Roots

This past Friday I went to the office of Stanley J. Miller, M.D., P.A. for some Mohs micrographic surgery on my left temple where a basal cell carcinoma had been identified. Dr. Miller said that this kind of skin cancer was not the kind that could spread to other parts of my body, but that it did have roots that could grow down below the surface of my skin and do damage to the muscle and bone tissue below. He removed the affected area, checked it under a microscope, pronounced that he had gotten all of the roots, then sewed me up.

I really didn't need another hole in my head. I tried to imagine what these roots looked like. I have done my share of uprooting trees and other plants in my lifetime, so I know what those kinds of roots look like, and I know how difficult it can be to completely remove them. I remember pulling up the roots to some sort of weedy plant only to discover that the roots had spread all throughout the yard and were connected to other weedy plants that needed to be dug up. It seemed as though I would have to dig up the entire back yard if I wanted to remove every last one of the roots and that the weeds would come back in force if I left even one of the roots intact. I was glad it was not my yard, but not so glad that what had seemed like a simple chore now presented itself as hours of backbreaking labor in the hot sun. Then I remembered some of the plants that had very shallow roots which, as a boy, I would pluck up and hurl like grenades in our neighborhood wars along with acorns, dirt bombs, pricker-burrs, and milkweed pods which exploded into clouds of white fuzz upon impact. I don't think my roots were anything like either of these. Maybe my basal cell roots were more like a carrot or dandelion, a tap root with little tertiary root hairs branching off it. Maybe I should have asked to see my roots.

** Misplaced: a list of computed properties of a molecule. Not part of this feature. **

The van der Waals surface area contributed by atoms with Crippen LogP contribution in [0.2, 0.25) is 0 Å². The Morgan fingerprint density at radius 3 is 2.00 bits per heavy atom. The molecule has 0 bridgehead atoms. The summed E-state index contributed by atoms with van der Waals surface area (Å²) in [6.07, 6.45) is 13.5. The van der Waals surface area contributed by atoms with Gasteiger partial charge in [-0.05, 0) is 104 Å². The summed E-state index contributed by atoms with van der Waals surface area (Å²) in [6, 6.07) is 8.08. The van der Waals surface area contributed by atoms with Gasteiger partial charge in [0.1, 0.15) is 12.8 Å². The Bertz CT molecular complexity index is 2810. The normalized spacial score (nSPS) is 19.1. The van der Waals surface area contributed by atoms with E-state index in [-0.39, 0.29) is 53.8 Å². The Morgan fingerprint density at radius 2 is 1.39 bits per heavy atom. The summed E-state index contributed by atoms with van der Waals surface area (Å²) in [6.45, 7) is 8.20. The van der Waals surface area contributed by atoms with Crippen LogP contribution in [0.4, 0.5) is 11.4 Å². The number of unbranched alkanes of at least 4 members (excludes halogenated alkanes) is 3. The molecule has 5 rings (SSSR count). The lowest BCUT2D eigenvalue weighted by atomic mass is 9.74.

Pastor Schaller spoke about having our roots in the proper place this Sunday. Our flesh is rooted in fear, guilt, and shame, but our new nature is rooted in grace.. We grow in grace (2 Peter 3:18). Ephesians 3:17 says we are rooted and grounded in love, or, in other words, we are rooted and grounded in the character and nature of God, for God is love (1 John 4:8). Such roots! The deeper these roots go, the more we will grow up in Him, in Christ (Ephesians 4:15). Jesus calls himself the Root in Revelation 22. We are so very blessed as believers to have a Root that is eternal, a Root that nourishes us and causes us to flourish. As long as the Root is intact, the plant will grow, and there's no way our Root is going anywhere, so we have great security and stability in Him.

Another idea of roots is heritage. Roberta Martellucci sent me a copy of something Pastor Stevens wrote for one of the first (if not the first) yearbooks produced by our Christian school when it was just a seedling back in Scarborough, Maine in the mid-1970s. It was encouraging to read his philosophy of Christian education in a nutshell and to realize that our school's roots have not been moved. We still believe the same things we did thirty-five years ago. Such roots we have! Pastor Stevens is no longer with us, but the roots he helped establish are going strong. We are blessed people to have a school with roots deep in grace and truth. I suppose this makes me sort of a husbandman, a gentleman farmer, I hope, cultivating the soil alongside all of you, to produce fruit in the lives we touch in this ministry of Christian education.

Let's pray for green thumbs and deeper roots!

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